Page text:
Secretary of State Mike Pompeo and Trump adviser Jared Kushner are hitting the road in an attempt to strong-arm more Arab states into normalizing relations with Israel, turning their backs on Palestine and isolating Iran.
U.S. Secretary of State, Mike Pompeo and unelected advisor to President Donald Trump, Jared Kushner, are embarking on a tour of the Middle East beginning with a stop in Israel to discuss “regional security issues related to Iran’s malicious influence” with Prime Minister Netanyahu, followed by visits to Sudan, Bahrain and now official U.S. partner, the United Arab Emirates.
Spun as an effort to speed up a U.S.-brokered “normalization” between Arab countries and Israel, the trip comes just four days after the White House sent the Secretary of State to the U.N. Security Council with the message that all UN sanctions against Iran were to be restored; invoking a clause in the Iran nuclear deal “that allows participants to reimpose UN sanctions on Iran.”
Critics of the move have deemed it illegal, not only because the Trump administration itself withdrew from the deal it is now attempting to enforce, but also because the UN Security Council had previously voted to allow the arms embargo to expire in the fall.
As Pompeo and company land in Jerusalem, tensions are high in the region. Sudan, one of the countries on the itinerary, is in political disarray nearly two years after the ouster of longtime President Omar al-Bashir in 2018. In July, Sudanese Prime Minister, Abdalla Hamdok, replaced seven senior cabinet officials, including the ministers of finance, foreign, energy, and health. Five days ago, he sacked his official spokesperson for disclosing ongoing talks with Israel during a press conference in which spokesman Haider Badawi said he was “looking forward to concluding a peace agreement” with the apartheid state.
The Sudanese government immediately disavowed Badawi’s comments, asserting that “no one tasked [the spokesman] with making statements on this matter.” Meanwhile, Israeli Intelligence Minister Eli Cohen has reportedly confirmed talks with Sudan, adding that “Israel hopes to reach a peace agreement that includes the return of Sudanese refugees to their country,” according to the Al-Ittihad newspaper. Israeli officials have also claimed that Netanyahu himself met with the head of Sudan’s transitional government in Uganda last February for a top-secret meeting to discuss normalizing relations.
The long-time ally
Bahrain, a long-time Atlanticist client state, is also on Pompeo’s diplomatic schedule. The tiny Gulf state of fewer than two million people has played host to the U.S. Navy since 1947 and was the headquarters for the British protectorate of the lower Persian Gulf after World War II. The crown prince of Bahrain, Salman bin Hamad bin Isa Al-Khalifa descends from a long line of Al-Khalifas to rule the nation under Britain’s neo-colonial eye and, later, as a sovereign country since 1971. Considered a “strong security partner” by the U.S. and host of the only operating American naval base in the region with 7,800 U.S. troops, the Trump administration recently lifted arms sales restrictions imposed by Obama. Another member of the Al-Kahlifa clan, Foreign Minister Shaikh Khalid Al-Khalifa, sat down for an interview with The Times of Israel last summer in which he said he “hoped to visit Israel, when it’s all open, peaceful,” signaling Bahrain’s openness to facilitate normalization between Israel and Arab states.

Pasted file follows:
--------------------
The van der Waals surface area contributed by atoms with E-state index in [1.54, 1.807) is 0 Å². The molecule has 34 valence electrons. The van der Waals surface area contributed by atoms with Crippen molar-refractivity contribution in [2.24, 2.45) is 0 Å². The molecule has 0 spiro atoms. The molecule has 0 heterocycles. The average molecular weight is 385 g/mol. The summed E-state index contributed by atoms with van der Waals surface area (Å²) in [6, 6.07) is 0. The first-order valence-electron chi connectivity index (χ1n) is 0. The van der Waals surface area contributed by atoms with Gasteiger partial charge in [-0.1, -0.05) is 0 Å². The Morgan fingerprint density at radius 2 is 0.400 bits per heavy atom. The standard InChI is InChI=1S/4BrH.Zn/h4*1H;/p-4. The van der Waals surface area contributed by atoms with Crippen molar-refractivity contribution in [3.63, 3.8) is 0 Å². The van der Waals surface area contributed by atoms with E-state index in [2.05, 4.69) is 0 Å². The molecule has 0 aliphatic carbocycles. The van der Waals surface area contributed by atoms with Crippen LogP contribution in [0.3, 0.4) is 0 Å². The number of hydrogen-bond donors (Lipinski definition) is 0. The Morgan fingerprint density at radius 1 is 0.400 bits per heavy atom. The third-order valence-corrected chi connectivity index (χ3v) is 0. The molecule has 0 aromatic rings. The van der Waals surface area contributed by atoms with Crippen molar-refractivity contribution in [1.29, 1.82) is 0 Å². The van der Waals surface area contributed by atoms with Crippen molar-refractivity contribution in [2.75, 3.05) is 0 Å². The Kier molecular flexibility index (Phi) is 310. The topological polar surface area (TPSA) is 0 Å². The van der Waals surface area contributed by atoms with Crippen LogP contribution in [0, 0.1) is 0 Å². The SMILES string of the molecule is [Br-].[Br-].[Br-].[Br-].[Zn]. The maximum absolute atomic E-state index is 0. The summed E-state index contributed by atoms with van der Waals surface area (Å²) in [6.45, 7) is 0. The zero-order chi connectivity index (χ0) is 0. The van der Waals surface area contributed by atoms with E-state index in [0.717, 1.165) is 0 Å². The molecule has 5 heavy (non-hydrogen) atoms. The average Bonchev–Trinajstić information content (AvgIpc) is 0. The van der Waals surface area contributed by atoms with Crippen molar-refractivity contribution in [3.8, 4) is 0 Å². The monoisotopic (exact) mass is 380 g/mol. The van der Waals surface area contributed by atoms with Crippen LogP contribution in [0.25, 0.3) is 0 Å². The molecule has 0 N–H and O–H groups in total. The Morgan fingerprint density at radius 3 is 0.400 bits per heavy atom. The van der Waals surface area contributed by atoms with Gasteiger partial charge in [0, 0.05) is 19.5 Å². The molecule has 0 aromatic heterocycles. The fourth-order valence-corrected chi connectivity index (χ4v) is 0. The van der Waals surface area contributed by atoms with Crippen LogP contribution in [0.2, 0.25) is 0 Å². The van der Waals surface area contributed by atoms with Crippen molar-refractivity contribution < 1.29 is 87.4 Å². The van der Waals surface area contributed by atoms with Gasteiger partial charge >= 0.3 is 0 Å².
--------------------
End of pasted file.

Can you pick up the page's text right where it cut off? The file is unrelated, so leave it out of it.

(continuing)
A report updated in June by the U.S. Congressional Research Service (CSR) titled “Bahrain: Unrest, Security, and U.S. Policy,” outlined the country’s human rights record and history of political repression, which should nevertheless be overlooked because the country “has long presented a policy dilemma for the United States because Bahrain is a longtime ally that is pivotal to maintaining Persian Gulf security.”
An easy dilemma
The policy dilemma is limited to whether or not Bahrain, Sudan or any other oil-rich countries wish to abide by Atlanticist dictates for their particular region, which has now shifted to a policy of exclusion of the Palestinian people living under the apartheid regime in Israel and an intensification of the campaign of isolation against Iran.
This is being called normalization and some, like Sudan’s former government spokesman, see nothing wrong with it. In what may be the most disingenuous statement ever made, Haider Badawi told Sky News Arabia that Sudan “shall be able to build an exemplary peace deal to all our neighboring countries in the region, so that they are able to follow our footsteps and do the same with Israel. I would like to note here that even Palestinians have had a long history of diplomatic ties with Israel. So, why should it be right for them and considered wrong for us.”
Pompeo will finalize his trip in the UAE, where he will meet with Foreign Minister Abdullah bin Zayed Al-Nahyan to discuss the deal signed with Israel a few weeks ago. Jared Kushner’s itinerary, however, has not been made public. He will be accompanied on an ostensibly separate excursion by National Security adviser, Robert O’Brien and special envoy for Iran, Brian Hook in what is only being described as “talks with leaders in the region to encourage more Arab countries to follow in the UAE’s footsteps and move forward with full normalization of relations with Israel.”
Feature photo | Secretary of State Mike Pompeo, left, and White House adviser Jared Kushner, right, listen as President Donald Trump speaks in the Rose Garden of the White House. Susan Walsh | AP
Raul Diego is a MintPress News Staff Writer, independent photojournalist, researcher, writer and documentary filmmaker.